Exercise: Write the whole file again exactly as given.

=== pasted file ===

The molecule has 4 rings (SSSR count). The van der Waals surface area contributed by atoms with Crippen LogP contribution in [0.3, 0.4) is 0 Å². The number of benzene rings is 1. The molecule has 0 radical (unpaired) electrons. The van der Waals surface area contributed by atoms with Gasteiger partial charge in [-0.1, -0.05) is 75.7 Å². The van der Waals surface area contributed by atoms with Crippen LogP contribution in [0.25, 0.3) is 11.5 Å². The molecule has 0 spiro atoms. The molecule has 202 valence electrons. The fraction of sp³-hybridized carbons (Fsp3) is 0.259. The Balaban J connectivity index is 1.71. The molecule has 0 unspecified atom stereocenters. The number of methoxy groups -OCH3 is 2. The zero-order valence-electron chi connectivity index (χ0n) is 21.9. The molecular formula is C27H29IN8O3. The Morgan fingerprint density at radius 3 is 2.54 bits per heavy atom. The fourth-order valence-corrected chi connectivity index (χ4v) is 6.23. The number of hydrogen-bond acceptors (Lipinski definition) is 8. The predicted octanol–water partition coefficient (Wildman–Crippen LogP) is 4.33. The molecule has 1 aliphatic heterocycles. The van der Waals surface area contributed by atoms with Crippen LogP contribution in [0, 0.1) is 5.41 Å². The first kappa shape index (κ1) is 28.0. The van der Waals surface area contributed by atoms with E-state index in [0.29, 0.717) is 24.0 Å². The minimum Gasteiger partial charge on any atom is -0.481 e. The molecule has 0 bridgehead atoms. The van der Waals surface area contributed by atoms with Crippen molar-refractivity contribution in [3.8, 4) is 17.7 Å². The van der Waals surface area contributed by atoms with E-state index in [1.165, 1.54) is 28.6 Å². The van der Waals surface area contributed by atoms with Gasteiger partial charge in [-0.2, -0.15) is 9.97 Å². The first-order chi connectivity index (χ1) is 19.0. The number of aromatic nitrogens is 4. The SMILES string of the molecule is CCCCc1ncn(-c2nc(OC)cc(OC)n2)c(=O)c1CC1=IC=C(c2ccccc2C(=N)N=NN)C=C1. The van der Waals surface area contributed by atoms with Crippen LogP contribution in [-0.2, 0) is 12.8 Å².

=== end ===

The molecule has 4 rings (SSSR count). The van der Waals surface area contributed by atoms with Crippen LogP contribution in [0.3, 0.4) is 0 Å². The number of benzene rings is 1. The molecule has 0 radical (unpaired) electrons. The van der Waals surface area contributed by atoms with Gasteiger partial charge in [-0.1, -0.05) is 75.7 Å². The van der Waals surface area contributed by atoms with Crippen LogP contribution in [0.25, 0.3) is 11.5 Å². The molecule has 0 spiro atoms. The molecule has 202 valence electrons. The fraction of sp³-hybridized carbons (Fsp3) is 0.259. The Balaban J connectivity index is 1.71. The molecule has 0 unspecified atom stereocenters. The number of methoxy groups -OCH3 is 2. The zero-order valence-electron chi connectivity index (χ0n) is 21.9. The molecular formula is C27H29IN8O3. The Morgan fingerprint density at radius 3 is 2.54 bits per heavy atom. The fourth-order valence-corrected chi connectivity index (χ4v) is 6.23. The number of hydrogen-bond acceptors (Lipinski definition) is 8. The predicted octanol–water partition coefficient (Wildman–Crippen LogP) is 4.33. The molecule has 1 aliphatic heterocycles. The van der Waals surface area contributed by atoms with Crippen LogP contribution in [0, 0.1) is 5.41 Å². The first kappa shape index (κ1) is 28.0. The van der Waals surface area contributed by atoms with E-state index in [0.29, 0.717) is 24.0 Å². The minimum Gasteiger partial charge on any atom is -0.481 e. The molecule has 0 bridgehead atoms. The van der Waals surface area contributed by atoms with Crippen molar-refractivity contribution in [3.8, 4) is 17.7 Å². The van der Waals surface area contributed by atoms with E-state index in [1.165, 1.54) is 28.6 Å². The van der Waals surface area contributed by atoms with Gasteiger partial charge in [-0.2, -0.15) is 9.97 Å². The first-order chi connectivity index (χ1) is 19.0. The number of aromatic nitrogens is 4. The SMILES string of the molecule is CCCCc1ncn(-c2nc(OC)cc(OC)n2)c(=O)c1CC1=IC=C(c2ccccc2C(=N)N=NN)C=C1. The van der Waals surface area contributed by atoms with Crippen LogP contribution in [-0.2, 0) is 12.8 Å².